Thursday, October 14, 2010

Fringe 3.03: "The Plateau"

“I am still a scientist, Brandon. I just have a much larger laboratory.”

In “The Plateau,” we got a chance to see how the alt-Fringe team handles an investigation. This was, admittedly, kind of fascinating. As a fan of dystopian future stories, I really do like the Other Side, although I wish our regular characters were there. I don’t really want to get to know these new characters all that well. I liked the ones we already had just fine. I know I get a bit petulant and whiny when I write about “Fringe,” especially because this concept has injected a jolt of extra creativity into the show, but I’m counting down the episodes until everyone’s back where they’re supposed to be. And I’m a bit nervous about what consequences they will face for things that happened while they were separated.

This episode’s opening scene was definitely creepy, as Fringe tends to be, although not so much gross. In the middle of a busy street scene, a creepy guy, whose name we later learn is Milo, is intently watching what’s going on. After observing, he places a pen vertically on a mailbox. The pen falls, a guy bends down to pick it up, and chaos ensues, all as Milo watches. The action all culminates in a bus hitting a woman as she tries to cross the street. Milo had been watching this woman particularly closely when the sequence started. The whole thing seems elaborate, but not especially odd, but we’ll soon see that for the Other Side, there were some elements that were most definitely odd.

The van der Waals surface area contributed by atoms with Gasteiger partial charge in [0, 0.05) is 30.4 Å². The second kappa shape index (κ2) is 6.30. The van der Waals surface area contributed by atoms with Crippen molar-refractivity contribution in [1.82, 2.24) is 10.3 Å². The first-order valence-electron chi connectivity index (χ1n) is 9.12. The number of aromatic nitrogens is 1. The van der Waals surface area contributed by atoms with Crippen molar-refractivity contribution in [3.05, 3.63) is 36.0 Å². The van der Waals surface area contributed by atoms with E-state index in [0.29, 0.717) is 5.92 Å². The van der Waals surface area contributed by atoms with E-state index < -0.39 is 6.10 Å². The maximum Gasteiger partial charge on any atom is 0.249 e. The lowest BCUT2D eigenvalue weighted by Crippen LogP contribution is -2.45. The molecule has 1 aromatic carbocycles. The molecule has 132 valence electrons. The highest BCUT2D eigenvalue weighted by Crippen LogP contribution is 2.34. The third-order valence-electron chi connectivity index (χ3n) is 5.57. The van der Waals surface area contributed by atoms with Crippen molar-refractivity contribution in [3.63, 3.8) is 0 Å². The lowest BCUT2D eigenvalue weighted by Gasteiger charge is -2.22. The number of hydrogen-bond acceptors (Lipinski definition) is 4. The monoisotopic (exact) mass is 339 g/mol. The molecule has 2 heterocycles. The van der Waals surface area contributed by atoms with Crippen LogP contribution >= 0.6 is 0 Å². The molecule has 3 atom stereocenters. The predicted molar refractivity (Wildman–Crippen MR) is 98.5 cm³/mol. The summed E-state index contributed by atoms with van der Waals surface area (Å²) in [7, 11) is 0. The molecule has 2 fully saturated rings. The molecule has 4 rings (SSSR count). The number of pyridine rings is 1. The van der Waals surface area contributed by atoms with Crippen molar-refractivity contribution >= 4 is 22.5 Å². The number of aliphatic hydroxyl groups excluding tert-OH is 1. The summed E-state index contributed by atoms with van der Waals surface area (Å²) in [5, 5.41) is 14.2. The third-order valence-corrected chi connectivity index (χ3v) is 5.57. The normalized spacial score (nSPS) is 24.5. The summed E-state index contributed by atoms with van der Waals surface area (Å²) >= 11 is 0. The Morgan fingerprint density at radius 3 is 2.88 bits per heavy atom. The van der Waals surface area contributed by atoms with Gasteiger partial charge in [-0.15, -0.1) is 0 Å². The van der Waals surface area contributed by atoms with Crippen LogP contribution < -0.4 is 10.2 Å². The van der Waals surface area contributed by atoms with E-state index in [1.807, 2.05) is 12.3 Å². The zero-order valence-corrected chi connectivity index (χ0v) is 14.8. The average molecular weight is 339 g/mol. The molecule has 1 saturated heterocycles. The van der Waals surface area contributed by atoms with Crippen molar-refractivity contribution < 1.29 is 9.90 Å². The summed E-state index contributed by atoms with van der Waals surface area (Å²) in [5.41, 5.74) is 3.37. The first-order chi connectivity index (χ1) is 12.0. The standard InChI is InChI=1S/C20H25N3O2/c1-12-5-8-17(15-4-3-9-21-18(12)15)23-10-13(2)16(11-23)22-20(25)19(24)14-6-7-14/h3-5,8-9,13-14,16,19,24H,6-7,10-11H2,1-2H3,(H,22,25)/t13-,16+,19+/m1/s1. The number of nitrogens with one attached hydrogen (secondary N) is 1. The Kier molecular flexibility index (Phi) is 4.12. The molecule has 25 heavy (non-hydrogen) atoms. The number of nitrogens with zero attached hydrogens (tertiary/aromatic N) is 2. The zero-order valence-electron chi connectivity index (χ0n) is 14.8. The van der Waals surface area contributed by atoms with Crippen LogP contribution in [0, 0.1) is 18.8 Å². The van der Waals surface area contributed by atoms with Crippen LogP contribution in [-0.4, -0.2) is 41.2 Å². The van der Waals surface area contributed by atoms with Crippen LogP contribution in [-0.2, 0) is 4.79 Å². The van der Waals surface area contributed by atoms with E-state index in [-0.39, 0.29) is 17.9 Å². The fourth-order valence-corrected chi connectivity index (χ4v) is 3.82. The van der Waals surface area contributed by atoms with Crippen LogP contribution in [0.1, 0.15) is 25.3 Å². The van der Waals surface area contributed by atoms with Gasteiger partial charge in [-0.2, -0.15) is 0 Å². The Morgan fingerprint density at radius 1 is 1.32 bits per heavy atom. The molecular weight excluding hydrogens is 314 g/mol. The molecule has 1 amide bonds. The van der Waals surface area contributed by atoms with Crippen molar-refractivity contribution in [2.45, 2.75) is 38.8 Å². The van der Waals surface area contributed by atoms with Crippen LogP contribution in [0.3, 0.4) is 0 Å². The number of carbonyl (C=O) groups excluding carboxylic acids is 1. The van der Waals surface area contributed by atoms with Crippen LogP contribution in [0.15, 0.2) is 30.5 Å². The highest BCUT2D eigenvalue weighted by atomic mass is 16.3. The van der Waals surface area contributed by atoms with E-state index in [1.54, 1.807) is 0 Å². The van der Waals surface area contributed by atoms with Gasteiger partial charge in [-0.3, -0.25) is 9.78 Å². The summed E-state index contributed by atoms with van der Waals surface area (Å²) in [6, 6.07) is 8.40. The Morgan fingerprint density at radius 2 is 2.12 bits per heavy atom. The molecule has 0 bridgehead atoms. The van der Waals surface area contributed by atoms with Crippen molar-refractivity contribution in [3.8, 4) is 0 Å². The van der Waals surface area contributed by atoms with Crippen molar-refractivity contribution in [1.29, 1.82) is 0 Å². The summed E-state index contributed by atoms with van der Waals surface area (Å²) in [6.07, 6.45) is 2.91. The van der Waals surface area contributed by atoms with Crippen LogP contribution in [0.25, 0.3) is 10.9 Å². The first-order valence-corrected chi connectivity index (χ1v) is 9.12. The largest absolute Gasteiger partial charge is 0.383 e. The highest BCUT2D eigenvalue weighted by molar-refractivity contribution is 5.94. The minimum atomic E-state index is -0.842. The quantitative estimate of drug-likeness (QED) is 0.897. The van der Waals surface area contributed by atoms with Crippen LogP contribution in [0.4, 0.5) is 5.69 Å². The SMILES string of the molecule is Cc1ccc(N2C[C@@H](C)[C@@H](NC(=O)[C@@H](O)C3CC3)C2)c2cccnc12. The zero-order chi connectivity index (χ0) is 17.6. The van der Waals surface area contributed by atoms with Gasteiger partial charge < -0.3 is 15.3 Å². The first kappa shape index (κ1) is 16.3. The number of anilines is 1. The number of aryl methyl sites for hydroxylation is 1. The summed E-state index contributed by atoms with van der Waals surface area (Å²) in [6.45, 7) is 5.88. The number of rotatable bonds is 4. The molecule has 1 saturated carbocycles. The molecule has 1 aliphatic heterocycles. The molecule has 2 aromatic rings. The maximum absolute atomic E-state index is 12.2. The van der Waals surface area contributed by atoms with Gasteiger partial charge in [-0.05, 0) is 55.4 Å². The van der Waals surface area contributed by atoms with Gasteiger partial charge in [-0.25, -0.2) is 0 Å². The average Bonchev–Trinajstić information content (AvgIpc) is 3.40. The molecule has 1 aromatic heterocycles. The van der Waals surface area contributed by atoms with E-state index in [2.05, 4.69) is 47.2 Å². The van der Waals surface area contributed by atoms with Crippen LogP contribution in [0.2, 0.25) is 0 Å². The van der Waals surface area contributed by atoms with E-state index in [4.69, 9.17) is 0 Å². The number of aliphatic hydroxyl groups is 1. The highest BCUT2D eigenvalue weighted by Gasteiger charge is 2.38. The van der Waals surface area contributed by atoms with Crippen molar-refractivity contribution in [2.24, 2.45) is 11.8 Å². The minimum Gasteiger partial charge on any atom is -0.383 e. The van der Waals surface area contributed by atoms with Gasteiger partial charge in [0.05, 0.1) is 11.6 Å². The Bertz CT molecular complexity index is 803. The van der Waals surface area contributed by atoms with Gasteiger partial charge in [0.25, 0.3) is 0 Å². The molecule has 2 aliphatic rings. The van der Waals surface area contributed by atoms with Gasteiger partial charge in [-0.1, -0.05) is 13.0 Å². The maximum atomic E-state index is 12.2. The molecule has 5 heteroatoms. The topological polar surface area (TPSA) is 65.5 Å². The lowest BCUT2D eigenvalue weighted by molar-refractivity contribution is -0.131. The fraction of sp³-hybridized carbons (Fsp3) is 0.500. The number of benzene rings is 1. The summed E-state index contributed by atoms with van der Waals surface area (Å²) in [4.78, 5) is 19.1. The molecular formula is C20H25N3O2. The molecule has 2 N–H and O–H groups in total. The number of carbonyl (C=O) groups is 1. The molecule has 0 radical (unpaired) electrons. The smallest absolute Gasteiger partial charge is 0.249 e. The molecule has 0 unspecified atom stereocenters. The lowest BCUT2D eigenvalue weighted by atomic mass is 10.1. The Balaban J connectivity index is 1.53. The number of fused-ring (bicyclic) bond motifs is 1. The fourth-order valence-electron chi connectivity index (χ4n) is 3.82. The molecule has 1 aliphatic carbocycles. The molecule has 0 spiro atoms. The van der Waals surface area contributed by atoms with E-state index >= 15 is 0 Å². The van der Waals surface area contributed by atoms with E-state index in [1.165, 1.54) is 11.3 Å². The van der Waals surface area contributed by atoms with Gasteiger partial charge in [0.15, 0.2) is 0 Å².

Olivia arrives at the alt Fringe Division. It appears that the treatments have fully taken hold. She is acting like Alt-livia, not herself. Broyles and Walternate watch from afar. Broyles, astute as always, even in alternate universe form, has an uneasy feeling about the whole thing. He’s reluctant to have a non-authentic Other Sider on his Fringe team. Walternate placates Broyles by assuring him the tech works. Walternate also does something even more important. He tells Broyles the truth about his plans for Olivia. Surprisingly, Broyles seems to be going along with it. I thought he’d have a bit more heart.

Anyway, there’s plenty of work for the Fringe team to do. Apparently the crash we saw in the opening was the second bus crash in as many mornings. Astrid’s calculations say this is very unusual. It’s interesting to see how different this Fringe team is from our own. They have a lot more technology to work with when they conduct their investigations. It isn’t the tech which leads to the first break in the case, though. The team notices the ballpoint pen at the accident scene. This doesn’t seem odd to us, but it is to them. None of them have seen a ballpoint pen in years. It turns out that a man bending down to pick up the pen that fell from the mailbox (where Milo placed it) is what started the whole chain reaction that led to the crash. While investigating, Olivia thinks she sees Peter in the crowd watching. Understandably, it freaks her out.

Later at home, Olivia tells Frank about her vision. Of course, since she’s in Alt-livia mode, her reaction is more being surprised that she saw the Secretary’s son than any emotional reaction to seeing Peter. Frank is concerned and makes Olivia promise that if she sees another vision, she’ll tell Broyles. There’s been a smallpox break-out in Texas that he most likely will need to attend to, and it seems like he’s worried about leaving Olivia. Over at Fringe headquarters, Charlie and Lincoln discuss Olivia’s first day. Charlie is skeptical about Olivia. He knows they have the technology to implant memories in another person, and everything that went down at the opera house seems a little too convenient to him. Charlie’s a perceptive guy. Lincoln, however, is not. It turns out he and Olivia have a bit of a history, so he thinks he knows her really well, and he thinks Charlie’s nuts for not believing this is the real Alt-livia. What is it with the men in both Olivias’ lives not being able to really recognize her? It’s kind of sad.